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Free-For-All With Furfural Kills 9 Million Fish

Date Posted: September 6, 2000

On the afternoon of January 25, 2000, a tanker truck hauling 9000 gallons of furfural near Brownsville, TX, overturned, spilling its contents into a storm drain leading to San Martin Lake and into Brownsville Ship Channel. Furfural is a colorless, oily liquid made from corncobs that is used in making such things as synthetic rubber and nylon and as a fungicide and weed killer. San Martin Lake consist of a series of seven miles channels leading to an expanse of tidal mud/sand flats which are used extensively by thousands of birds. Over 50 species of shore and wading birds, gulls, terns and waterfowl, in addition to numerous fish and invertebrates inhabit this area.

From the very beginning, this hazardous material spill was not your average spill. It took on an international flavor all its own. The truck loaded furfural at the Port of Brownsville and was en route to Matamoros, Mexico. It was owned by a Mexican company and the driver did not have proper documentation or insurance, having purchased a 24 hour insurance policy which was on the 30th hour when the incident occurred. Having no viable responsible party, the US Coast Guard took over authority and accessed Superfund for funding. Service contaminants staff were asked to assist in identifying natural resources at risk, advising on ways to minimize fish and wildlife damages and recommending cleanup and restoration options.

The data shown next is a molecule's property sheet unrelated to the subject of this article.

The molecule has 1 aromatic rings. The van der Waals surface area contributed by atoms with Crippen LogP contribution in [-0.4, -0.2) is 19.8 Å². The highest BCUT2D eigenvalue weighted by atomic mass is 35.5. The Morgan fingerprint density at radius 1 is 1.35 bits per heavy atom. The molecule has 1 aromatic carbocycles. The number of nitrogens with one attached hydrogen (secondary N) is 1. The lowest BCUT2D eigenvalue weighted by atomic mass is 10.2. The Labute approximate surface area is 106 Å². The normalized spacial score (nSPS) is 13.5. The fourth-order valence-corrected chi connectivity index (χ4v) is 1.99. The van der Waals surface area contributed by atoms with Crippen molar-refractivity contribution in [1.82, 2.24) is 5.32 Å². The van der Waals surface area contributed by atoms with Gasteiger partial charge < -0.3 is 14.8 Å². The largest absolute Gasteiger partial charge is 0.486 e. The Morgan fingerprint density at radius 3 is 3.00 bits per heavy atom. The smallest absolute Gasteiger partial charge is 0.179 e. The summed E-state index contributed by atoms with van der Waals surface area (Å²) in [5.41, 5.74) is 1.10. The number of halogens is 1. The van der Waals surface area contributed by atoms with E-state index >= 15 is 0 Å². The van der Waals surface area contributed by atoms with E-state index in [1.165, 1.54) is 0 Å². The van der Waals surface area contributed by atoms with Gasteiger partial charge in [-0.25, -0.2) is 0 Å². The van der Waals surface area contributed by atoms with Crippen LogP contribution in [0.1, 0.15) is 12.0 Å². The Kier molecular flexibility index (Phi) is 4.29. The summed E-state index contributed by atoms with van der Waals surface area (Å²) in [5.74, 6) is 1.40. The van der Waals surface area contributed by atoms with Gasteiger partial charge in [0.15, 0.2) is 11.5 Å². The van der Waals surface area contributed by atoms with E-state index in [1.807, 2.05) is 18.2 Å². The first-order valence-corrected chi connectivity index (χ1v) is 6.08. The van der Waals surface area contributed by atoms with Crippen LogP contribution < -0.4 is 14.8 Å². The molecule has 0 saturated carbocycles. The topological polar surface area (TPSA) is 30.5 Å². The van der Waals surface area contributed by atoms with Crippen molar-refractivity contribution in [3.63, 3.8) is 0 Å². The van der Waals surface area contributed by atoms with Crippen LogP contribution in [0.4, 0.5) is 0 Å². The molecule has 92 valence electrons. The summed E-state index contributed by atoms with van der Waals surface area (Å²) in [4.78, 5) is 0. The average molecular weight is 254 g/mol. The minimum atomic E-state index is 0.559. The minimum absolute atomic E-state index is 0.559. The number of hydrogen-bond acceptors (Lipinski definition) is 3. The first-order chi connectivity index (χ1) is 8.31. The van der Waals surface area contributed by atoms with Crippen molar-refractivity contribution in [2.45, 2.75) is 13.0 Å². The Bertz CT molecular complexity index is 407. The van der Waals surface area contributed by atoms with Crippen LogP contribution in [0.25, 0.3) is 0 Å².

Approximately 9 million fish, most of which are major food sources for birds, were killed in the incident. Numerous sediment and water samples were taken until results indicated the area was again safe. Long term monitoring is continuing. The Department of Transportation is evaluating what avenues to take to prevent this type of incident from reoccurring. Note: The Mexican truck and driver are both back safely across the border.

Ken Rice, (361)994-9005.

Last updated: June 12, 2015